The Choice of Majors as a Signaling Device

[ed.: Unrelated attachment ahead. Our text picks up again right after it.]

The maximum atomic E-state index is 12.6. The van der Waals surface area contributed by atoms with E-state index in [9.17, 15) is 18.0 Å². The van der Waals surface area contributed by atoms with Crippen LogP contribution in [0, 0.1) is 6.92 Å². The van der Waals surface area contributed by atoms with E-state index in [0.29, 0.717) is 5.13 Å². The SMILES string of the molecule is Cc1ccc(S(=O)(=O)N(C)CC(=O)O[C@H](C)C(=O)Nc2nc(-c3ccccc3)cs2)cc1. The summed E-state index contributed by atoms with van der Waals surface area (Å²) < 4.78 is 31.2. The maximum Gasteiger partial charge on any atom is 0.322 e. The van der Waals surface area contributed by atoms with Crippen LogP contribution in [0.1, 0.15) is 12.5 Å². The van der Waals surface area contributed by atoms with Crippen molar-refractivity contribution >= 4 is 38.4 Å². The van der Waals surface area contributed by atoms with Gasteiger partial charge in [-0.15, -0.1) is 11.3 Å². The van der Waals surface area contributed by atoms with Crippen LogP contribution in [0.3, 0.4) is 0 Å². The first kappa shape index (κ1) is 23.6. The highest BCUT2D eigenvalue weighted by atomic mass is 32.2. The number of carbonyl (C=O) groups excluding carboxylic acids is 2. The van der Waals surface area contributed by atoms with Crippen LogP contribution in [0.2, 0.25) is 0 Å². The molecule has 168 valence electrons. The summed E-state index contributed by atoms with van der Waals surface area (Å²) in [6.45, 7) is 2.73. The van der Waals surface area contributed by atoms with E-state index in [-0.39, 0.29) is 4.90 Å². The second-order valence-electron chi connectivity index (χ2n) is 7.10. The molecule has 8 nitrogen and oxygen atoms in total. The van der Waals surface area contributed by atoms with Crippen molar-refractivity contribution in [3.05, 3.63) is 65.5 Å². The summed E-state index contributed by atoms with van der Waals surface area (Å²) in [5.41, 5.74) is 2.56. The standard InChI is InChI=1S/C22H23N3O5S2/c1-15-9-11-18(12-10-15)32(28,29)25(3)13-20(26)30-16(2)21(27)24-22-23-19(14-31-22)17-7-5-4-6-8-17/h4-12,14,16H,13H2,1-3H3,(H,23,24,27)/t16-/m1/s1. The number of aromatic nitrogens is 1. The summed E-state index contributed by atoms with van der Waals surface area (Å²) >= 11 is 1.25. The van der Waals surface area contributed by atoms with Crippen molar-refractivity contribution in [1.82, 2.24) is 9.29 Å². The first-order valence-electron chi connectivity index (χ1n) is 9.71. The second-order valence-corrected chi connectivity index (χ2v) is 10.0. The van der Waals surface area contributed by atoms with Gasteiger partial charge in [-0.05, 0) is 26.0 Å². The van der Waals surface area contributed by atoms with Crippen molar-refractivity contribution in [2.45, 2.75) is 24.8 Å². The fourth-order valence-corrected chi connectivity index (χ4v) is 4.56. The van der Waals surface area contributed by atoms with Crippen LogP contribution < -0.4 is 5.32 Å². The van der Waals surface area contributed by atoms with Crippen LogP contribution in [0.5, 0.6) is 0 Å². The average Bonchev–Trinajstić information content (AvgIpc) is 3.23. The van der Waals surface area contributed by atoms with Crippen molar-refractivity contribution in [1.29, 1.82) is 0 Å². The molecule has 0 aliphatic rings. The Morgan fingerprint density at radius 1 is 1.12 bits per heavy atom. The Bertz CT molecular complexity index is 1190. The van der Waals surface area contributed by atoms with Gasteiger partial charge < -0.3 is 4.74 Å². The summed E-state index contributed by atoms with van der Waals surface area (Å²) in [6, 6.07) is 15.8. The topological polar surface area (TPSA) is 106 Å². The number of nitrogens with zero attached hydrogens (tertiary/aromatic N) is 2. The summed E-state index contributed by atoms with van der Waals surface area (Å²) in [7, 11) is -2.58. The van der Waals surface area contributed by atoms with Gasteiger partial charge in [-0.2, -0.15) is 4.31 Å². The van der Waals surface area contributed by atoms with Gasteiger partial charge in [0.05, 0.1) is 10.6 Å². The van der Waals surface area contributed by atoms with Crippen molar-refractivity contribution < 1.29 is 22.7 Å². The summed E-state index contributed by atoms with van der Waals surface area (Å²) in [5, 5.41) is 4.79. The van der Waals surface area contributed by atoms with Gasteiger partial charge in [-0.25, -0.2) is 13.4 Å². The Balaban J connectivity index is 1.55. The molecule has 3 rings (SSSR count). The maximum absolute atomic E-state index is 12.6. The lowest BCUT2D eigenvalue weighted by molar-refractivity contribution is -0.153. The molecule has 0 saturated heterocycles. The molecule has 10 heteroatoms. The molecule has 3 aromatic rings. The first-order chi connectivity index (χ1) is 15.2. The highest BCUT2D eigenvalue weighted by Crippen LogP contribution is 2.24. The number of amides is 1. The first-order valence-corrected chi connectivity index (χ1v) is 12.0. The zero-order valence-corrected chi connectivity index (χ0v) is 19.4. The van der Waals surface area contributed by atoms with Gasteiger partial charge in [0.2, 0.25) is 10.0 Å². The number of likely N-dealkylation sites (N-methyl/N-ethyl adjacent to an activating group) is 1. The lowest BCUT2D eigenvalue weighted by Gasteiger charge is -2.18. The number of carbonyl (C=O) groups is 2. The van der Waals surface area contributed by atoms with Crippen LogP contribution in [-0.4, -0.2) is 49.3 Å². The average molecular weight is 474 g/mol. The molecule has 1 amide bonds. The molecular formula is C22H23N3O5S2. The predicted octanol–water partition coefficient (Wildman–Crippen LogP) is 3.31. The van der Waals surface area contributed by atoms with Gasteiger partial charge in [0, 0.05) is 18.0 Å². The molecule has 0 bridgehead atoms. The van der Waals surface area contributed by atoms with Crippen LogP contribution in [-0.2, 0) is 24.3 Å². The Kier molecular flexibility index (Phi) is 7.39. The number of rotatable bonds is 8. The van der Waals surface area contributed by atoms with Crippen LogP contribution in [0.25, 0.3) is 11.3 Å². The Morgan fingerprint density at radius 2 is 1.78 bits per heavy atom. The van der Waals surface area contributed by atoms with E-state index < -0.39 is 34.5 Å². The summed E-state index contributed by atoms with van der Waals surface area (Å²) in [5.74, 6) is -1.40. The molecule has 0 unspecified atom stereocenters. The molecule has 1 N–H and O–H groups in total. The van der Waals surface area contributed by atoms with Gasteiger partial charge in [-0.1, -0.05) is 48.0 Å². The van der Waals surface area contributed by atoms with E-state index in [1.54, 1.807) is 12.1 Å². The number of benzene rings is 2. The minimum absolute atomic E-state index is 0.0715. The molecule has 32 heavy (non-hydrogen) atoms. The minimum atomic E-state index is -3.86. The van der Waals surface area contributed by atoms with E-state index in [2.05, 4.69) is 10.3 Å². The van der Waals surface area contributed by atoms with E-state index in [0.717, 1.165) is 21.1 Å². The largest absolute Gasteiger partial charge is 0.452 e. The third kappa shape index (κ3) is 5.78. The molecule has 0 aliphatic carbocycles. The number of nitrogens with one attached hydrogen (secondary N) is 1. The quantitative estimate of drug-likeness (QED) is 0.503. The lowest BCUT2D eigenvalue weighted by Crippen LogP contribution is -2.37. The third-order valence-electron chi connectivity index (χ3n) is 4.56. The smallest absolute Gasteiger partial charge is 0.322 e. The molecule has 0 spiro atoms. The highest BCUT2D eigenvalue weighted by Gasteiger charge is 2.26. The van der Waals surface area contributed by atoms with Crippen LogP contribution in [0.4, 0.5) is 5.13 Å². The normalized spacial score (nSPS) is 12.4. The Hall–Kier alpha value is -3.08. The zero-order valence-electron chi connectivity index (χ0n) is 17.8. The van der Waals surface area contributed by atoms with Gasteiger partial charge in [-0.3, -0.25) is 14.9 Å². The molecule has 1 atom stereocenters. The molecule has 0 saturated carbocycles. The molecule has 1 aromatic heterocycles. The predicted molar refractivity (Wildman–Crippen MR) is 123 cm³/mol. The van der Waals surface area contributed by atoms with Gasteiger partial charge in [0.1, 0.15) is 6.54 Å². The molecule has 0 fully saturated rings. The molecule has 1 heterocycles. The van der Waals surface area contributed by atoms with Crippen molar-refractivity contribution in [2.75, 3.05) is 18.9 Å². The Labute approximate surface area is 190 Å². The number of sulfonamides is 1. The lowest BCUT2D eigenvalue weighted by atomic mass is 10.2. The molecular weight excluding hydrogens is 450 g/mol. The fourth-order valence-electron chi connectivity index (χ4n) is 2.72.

AbstractThis work analyzes the ability signaling hypothesis using a rich set of data of a homogeneous population –Business and Economics graduates of University X– who share similar occupations in the labor market. After studying three years of a common core curriculum, students must choose between either a Business or an Economics major. The work investigates if the choice of major is employed by the labor market as a signal of ability and of expected productivity, and if this is reflected in differences in the earnings profiles of graduates of each field. Given the detailed nature of the data, we employ an unusually rich measure of ability, namely the grades obtained in the core curriculum. This work presents multiple evidence in favor of this hypothesis. The evidence is based on seven empirical results, properly derived from a simple theoretical signaling model. The empirical facts support the sig-naling hypothesis under the assumption that an individual’s ability is gradually revealed to the labor market as experience increases.
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